Tuesday, October 2, 2012

Science and Philosophy: Inseparable

A Nobel Prize winner was speaking at a psychiatric conference recently. The speaker said truth is a product of the brain. During the question and answer session afterward, someone asked, “What if the brain goes wrong?”

We all know the brain can go wrong from many things: infections, injuries, drugs, psychoses, passions, prejudice. .. What if it goes wrong, asked the questioner, and then how will we know the truth?

Well, said the Nobel Laureate, that is a philosophical question. This was said by way of dismissal, as obviously the physicians in attendance all wanted to be scientific rather than philosophical.

But, but, but — wait just a doggone second! Is the question any more philosophical than the premise? If you say truth is a product of the human brain, what else is that, pray tell, but a philosophical statement?

Furthermore, science is a discipline unavoidably based upon philosophy, and a particular philosophy at that. Science is based upon the faith that there is a reliable, discoverable order in the universe. If you say there isn’t, then please note, you have not dispensed with philosophy! You’ve only changed your philosophy.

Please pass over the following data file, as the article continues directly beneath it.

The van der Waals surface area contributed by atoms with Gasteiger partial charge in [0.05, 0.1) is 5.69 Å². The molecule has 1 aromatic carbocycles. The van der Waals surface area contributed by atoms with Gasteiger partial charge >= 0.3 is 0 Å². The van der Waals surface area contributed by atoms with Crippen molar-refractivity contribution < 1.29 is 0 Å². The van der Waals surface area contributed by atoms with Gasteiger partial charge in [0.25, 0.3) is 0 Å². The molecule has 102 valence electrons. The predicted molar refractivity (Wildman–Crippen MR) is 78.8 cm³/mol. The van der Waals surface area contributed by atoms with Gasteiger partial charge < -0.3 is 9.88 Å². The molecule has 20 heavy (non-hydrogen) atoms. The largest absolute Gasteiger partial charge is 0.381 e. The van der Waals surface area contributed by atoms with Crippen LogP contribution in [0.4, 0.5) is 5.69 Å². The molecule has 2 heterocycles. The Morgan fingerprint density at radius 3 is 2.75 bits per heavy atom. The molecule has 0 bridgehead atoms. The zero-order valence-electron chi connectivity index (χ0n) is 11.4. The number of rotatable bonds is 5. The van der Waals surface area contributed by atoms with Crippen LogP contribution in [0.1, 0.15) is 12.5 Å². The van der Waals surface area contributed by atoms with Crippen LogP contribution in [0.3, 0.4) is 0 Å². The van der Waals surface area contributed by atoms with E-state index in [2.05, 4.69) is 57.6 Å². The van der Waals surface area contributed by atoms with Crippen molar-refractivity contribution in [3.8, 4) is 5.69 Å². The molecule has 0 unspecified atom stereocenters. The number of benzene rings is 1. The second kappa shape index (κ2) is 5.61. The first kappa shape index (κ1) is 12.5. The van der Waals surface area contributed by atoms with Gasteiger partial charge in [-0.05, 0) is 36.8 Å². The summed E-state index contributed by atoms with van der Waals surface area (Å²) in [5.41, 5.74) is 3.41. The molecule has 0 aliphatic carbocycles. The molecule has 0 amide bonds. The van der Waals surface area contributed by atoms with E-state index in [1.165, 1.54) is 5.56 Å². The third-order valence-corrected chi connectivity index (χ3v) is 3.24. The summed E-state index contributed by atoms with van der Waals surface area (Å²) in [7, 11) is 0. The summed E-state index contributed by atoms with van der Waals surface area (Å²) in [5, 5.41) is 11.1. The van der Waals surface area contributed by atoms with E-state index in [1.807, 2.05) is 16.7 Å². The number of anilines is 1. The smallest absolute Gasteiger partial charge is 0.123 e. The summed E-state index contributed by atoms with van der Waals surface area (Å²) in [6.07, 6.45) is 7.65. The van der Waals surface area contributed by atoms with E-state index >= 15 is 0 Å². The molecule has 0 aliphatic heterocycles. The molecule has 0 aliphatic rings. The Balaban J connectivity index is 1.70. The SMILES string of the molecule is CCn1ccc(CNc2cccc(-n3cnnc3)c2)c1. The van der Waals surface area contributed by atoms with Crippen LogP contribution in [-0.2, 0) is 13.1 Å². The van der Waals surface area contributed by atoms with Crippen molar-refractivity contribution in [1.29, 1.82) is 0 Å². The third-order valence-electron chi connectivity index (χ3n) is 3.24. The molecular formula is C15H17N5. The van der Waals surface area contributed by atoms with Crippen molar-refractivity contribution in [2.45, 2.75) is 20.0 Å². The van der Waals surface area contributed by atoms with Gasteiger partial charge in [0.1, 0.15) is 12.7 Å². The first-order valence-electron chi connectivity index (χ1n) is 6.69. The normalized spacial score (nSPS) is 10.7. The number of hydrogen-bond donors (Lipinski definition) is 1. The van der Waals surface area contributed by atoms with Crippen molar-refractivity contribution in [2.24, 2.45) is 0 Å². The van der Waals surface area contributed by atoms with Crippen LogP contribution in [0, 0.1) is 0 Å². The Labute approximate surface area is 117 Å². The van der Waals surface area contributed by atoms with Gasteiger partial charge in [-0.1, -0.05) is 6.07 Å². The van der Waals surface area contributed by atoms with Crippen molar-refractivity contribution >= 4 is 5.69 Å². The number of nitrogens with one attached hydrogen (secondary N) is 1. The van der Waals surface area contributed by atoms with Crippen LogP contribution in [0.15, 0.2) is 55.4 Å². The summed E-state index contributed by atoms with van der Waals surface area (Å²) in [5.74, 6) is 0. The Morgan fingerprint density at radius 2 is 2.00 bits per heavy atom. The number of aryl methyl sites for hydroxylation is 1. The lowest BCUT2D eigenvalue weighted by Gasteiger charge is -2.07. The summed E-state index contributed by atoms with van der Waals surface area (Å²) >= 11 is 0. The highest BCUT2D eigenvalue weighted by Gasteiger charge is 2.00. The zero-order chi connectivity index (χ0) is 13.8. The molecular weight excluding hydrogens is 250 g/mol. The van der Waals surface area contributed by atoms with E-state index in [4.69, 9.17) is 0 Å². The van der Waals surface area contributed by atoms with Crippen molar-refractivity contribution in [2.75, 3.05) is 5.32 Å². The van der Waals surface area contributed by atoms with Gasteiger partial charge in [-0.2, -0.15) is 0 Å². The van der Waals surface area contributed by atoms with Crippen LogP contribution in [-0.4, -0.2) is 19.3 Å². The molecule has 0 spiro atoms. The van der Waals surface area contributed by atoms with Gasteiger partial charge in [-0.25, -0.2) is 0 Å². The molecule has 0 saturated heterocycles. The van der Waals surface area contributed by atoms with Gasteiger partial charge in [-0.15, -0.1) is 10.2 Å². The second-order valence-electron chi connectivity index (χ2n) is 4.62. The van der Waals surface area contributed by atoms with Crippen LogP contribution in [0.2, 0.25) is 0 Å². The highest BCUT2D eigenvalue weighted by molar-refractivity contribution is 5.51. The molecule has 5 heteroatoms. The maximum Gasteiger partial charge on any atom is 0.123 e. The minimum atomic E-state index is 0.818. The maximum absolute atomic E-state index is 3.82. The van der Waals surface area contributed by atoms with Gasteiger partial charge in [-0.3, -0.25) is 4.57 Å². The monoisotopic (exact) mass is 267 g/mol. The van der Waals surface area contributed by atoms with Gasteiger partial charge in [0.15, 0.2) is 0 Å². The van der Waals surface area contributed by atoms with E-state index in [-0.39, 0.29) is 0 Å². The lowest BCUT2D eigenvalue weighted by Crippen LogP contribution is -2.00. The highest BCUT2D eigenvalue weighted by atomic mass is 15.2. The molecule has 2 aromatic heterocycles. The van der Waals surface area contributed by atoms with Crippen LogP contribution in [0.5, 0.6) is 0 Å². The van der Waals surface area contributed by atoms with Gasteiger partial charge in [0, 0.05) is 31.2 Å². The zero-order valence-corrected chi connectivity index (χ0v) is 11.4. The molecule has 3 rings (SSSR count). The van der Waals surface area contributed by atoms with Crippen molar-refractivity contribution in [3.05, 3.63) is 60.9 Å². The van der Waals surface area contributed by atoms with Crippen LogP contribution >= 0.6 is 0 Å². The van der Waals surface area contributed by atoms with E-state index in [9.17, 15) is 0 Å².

But in the process, you’ve also uprooted science. The new philosophy that says the order in the universe is only an appearance, is of course intended to remove support for religion. Instead it makes science impossible, because science is the opposite of chaos. If the ultimate reality were chaos, then there would be no use seeking any “laws of nature”, any relationships between things, or any way to put observations together logically. Experiments would prove nothing, because their results, however unvarying, would in principle be pure chance. Theories could predict nothing, because whatever appeared to be a natural principle would really be a random something churned up by the underlying chaos. Everything would be like an image of Jesus someone sees on a slice of burnt toast: a random set of markings having only the appearance of inherent meaning. Change the philosophy, you unravel science.


David Garner said...

You hit on the essential problem with this view when you rightly note that science, far from being removed from philosophy, IS a philosophy.

This attempt to divorce the two is akin to sawing off the branch one is sitting upon.

Matushka Anna said...

If it weren't so sad, it would be amusing to watch these people run around their theoretical hamster wheels...

Anastasia Theodoridis said...

It feels kind of weird, doesn't it, to see millions of ordinary people thinking more clearly than a Nobel Laureate?

GretchenJoanna said...

Many of us have experienced the fear of losing our minds, i.e. should the brain go wrong and we become someone different, maybe an old person who doesn't remember the people and events and skills that used to be crucial to his existence. If you don't trust that there is a God Who still knows you, that the mind is more than the brain, then I suppose the most logical thing to do, or have done to one, is to destroy the whole useless thing. Thank God these poor people are not usually logical.